"Canadian Muse Entertainment's "The Royal Scandal" is the third installment of their Sherlock Holmes series, directed by cinematographer-turned-director Rodney Gibbons and starring Matt Frewer as the world's most famous detective, and Kenneth Welsh as his sidekick Dr. Watson. The company produced three more made-for-movies about Holmes so far with the same stars and director - "The Sign of Four" "The Hound of Baskervilles" and "The Case of the Whitechapel Vampire," but "The Royal Scandal" is probably the most curious entry in the series.

For "The Royal Scandal" is actually amalgam of two short stories by Conan Doyle: "A Scandal in Bohemia" and "The Adventure of the Bruce-Partington Plans." Whatever the intention of mixing them together for one episode, the film is interesting in bringing together two memorable characters in the original's 60 stories - Irene Adler and Mycroft Holmes.

"The Royal Scandal" opens with a German Prince's request to retrieve a compromising photo of him and opera singer Irene Alder (Liliana Komorowska) who is actually a cleverest criminal. Holmes' investigation leads him and his partner Watson into the world of murder and international politics and conspiracies.

Anyone who is not a purist of Holmes canon would find the story a so-so entertainemt with a web of mysteries that keep us guessing even though you notice the plot is in fact a pretty generic one, with familiar plot devices that are seen in novels or films about espionage. The cast do their best, but they can hardly make us care what they do, or what they search.

As turning novels into films involve changes, we should not be too critical of the changes done to the source materials, but the fans of the original would resent the changes done in "The Royal Scandal." I'm not talking about the fact that they mixed two tales. I am talking about the fundamental nature of the characters. It is suggested that Holmes was, or still is, romantically attracted to Irene, and in the flashback he confesses his past events at the opera theater in awkward fashion. Even if the filmmakers ignore one of the original's premises, where for Holmes emotions are enemy to his ultra-rational mind - and they are entitled to change to create new image of the detective, I know - "Max Headroom"'s Matt Frewer is not the best choice to depict Holmes in romantic mood, let alone the best Holmes on screen.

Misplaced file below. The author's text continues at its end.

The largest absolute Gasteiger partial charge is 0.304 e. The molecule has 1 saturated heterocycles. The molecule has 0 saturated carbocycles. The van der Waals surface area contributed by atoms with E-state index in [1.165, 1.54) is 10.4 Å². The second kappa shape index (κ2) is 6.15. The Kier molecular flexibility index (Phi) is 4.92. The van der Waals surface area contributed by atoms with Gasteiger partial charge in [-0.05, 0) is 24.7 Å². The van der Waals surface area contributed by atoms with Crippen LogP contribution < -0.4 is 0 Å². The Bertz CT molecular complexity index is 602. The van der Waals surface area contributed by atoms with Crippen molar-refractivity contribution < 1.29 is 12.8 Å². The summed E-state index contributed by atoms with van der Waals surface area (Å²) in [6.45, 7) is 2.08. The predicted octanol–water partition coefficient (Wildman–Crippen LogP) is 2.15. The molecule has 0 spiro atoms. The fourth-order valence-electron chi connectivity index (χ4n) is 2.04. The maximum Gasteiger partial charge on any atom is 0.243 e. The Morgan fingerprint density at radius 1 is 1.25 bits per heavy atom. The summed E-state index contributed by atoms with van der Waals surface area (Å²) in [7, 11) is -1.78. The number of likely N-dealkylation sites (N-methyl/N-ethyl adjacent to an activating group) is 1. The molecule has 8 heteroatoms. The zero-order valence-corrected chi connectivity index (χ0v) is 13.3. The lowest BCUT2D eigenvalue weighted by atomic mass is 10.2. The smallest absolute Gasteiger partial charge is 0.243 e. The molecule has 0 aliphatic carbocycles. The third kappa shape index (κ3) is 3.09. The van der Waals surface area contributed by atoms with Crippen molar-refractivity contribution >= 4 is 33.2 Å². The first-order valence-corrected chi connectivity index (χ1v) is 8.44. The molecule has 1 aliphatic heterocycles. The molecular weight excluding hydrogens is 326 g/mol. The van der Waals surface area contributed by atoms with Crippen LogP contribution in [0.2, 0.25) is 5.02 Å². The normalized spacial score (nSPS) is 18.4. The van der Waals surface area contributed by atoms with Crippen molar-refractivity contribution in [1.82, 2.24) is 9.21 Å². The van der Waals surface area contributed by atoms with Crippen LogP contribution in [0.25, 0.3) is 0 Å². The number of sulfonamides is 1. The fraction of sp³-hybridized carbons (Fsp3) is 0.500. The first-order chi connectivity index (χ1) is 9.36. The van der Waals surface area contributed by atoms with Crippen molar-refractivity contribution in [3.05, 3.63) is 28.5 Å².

Things do not get better with Mycroft, Sherlock's brother, who is reduced to a bureaucrat you meet in John Le Carre novels. Frankly I don't see the point of bringing in the character of Mycroft after erasing everything intriguing about his personalities such as his superb ability of analysis (as great as Sherlock) and his unique lifestyle. Here in this film he is just an overacting bore, with noting that interest us.

"The Royal Scandal" is not totally awful, but it is still true that it is not for those who have read the original books. Even though you haven't read Conan Doyle you know this is just an average mystery tale, which you would not likely watch again."
Just Do Not Buy It
Andrew Raker | PA | 08/02/2008
(1 out of 5 stars)

"If you want a reason to buy this film, ask yourself, "Do I want to spend $6.00 of my money on a film that is not loyal to any of the Sherlock Holmes stories?" Certainly, this film version would never make it on any market if the names of the characters were changed. Ex: Sherlock Holmes became Bill Smith and Dr. Watson became Dr. Rogers. However, Hallmark plays upon the desire of devoted Sherlockians to purchase every Sherlock Holmes film created.

For the dedicated Sherlockian, I will say that this film combines elements of (1) The Scandal in Bohemia, (2) The Bruce Partington Plans, and (3) the writers imagination after watching too much "Law and Order." An example of imagination is the role Mycroft Holmes plays in the film - acting as Sherlock's foil.

If you want to view Sherlock Holmes films that are somewhat loyal to the original films, purchase the Jeremy Brett version of "The Scandal in Bohemia" and "The Bruce Partington Plans.""